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Diagnosing feline parvovirus in a shelter environment

W19-003       Optimization of the diagnosis of feline parvovirus (panleukopenia) infection in a shelter environment.
(A Winn-funded research final progress report)

Principal Investigators: Dr. Linda Jacobson, Kyrsten, Janke, Kathy Ha, Jolene Giacinti, Roxanne Chan; Toronto Humane Society

Feline panleukopenia is a highly infectious disease that causes severe gastroenteritis in shelter kittens and cats. It can be fatal and can cause severe shelter outbreaks if affected cats are not rapidly diagnosed and isolated. Shelters have historically struggled with this because the only rapid available test was a test developed for the dog parvovirus, which is similar to the cat virus but not identical. One of the widely used rapid tests is the SNAP ELISA test. One study showed that this test only identified about 60% of infected cats and another showed that it identified more than 90%. Anecdotally, the shelter experience has been that the first study is likely to be the correct one.

On the other side of this problem, if a test incorrectly identifies a kitten as positive for the disease when it is in fact not infected, this can lead to unnecessary isolation during the critical developmental phase, or even euthanasia in shelters that are unable to treat this disease. There are concerns that the newer PCR test, which is very sensitive, could result in false-positive results after vaccination for panleukopenia.

The standard sample used for testing is stool. The investigators wanted to know if vomit or rectal/anal swabs could help them diagnose panleukopenia earlier, because kittens with the disease do not always get diarrhea or may not get it early in the disease. Rapid diagnosis and isolation are very important.

The study’s main findings regarding early and accurate diagnosis were:

  • The SNAP ELISA test only identified about 60% of positive cases (using the recommended stool samples). This agrees with the first study mentioned above.
  • Based on the colour change used to identify positive results, weak-positive results were as reliable as more strongly positive results for the SNAP ELISA. This means even a faint positive spot on the test result kit should be taken seriously in a sick animal.
  • Very few vomit samples could be collected and although results were promising, the sample size was too small to draw any conclusions about the usefulness of this sample type.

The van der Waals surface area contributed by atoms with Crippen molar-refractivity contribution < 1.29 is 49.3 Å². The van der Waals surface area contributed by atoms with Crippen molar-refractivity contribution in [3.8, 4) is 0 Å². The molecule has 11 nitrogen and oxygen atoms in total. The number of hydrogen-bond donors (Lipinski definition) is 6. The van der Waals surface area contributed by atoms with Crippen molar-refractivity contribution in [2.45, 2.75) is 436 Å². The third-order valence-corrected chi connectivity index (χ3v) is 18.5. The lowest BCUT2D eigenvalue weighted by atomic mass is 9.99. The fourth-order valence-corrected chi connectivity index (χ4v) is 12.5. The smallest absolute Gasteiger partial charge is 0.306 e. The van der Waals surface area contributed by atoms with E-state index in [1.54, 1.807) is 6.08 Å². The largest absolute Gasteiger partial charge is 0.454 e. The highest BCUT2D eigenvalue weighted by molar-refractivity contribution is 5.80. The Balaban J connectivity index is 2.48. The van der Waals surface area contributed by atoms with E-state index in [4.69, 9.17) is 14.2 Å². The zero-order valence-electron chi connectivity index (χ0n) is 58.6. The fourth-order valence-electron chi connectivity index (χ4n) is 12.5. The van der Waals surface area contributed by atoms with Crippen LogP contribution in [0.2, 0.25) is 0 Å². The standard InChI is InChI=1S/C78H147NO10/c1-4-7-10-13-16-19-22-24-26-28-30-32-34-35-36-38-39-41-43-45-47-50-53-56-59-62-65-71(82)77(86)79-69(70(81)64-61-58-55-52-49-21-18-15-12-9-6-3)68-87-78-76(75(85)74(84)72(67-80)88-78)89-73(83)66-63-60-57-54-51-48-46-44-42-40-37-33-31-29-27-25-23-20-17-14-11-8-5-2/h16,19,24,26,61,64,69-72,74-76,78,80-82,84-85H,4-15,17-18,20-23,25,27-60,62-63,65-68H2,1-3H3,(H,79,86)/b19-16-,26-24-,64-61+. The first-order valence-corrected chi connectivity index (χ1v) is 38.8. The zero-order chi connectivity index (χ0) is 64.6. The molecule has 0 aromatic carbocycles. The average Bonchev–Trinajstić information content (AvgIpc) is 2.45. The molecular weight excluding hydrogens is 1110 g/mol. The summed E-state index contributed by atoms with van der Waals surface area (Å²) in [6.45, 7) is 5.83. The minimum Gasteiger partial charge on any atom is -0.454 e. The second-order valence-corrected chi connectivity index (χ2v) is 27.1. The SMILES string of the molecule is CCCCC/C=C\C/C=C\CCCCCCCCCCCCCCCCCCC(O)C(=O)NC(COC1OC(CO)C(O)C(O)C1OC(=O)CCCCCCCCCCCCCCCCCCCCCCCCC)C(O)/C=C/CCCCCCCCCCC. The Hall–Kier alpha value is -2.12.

• Using the anal/rectal swab, the SNAP ELISA test only identified about a third of positive cases. This sample type is inferior to a stool sample, probably because the amount of sample is too small.

The investigators were interested to know how long cats would pass this virus in the stool (shed virus) after becoming sick, because this determines how long the cats need to stay in isolation after they have improved. There is very little previously published research about this.

  • It was difficult to collect samples from many cats after recovery because they were fostered or adopted very quickly. Only some foster parents and adopters brought in samples. Therefore, the sample size was smaller than the investigators would have liked.
  • All but 1 of 16 cats had stopped shedding by day 14 and no cats (of 12) were shedding by day 21 after infection.

Using a test panel and a stool test for worms, the investigators found fewer other infections in the stool of sick animals than they would have expected, and there was no obvious connection between having a second infection and shedding panleukopenia virus for longer. The sample size here was, however, small.

Shelter kittens are routinely vaccinated from 4 weeks of age and revaccinated every 2 weeks until 20 weeks of age (or every 3 weeks in a foster home). This is to protect the kittens from infection in a high-risk setting. When the investigators looked at test results in healthy cats and kittens for 21 days after vaccination, they found that:

  • False-positive results occurred on day 3 and day 7 after vaccination, for 4 samples using the SNAP ELISA test and 13 samples using the PCR test. There were no false-positives before and after these time points.
  • False-positive results were more likely to occur in kittens than in adult cats.
  • False-positives were more likely if there were other infections present.

These results indicate that shelters need to be cautious about interpreting panleukopenia test results, especially PCR results, within 7 days of vaccination. All information known about the animal needs to be considered before the test result can be interpreted.

The findings will improve the ability to interpret panleukopenia test results and help to make recommendations about which test should be chosen, how results should be interpreted and how long isolation should last.

Publications: Two manuscripts are in preparation.
Presentations: June, 2020 at the Online Kitten Conference

Summary prepared for Winn Feline Foundation © 2020

See also:

Stuetzer B, Hartmann K.  Feline parvovirus infection and associated diseases. Vet J. 2014 Aug;201(2):150-5.

Patterson EV, Reese MJ, Tucker SJ, Dubovi EJ, Crawford PC, Levy JK. Effect of vaccination on parvovirus antigen testing in kittens. J Am Vet Med Assoc. 2007 Feb 1;230(3):359-63.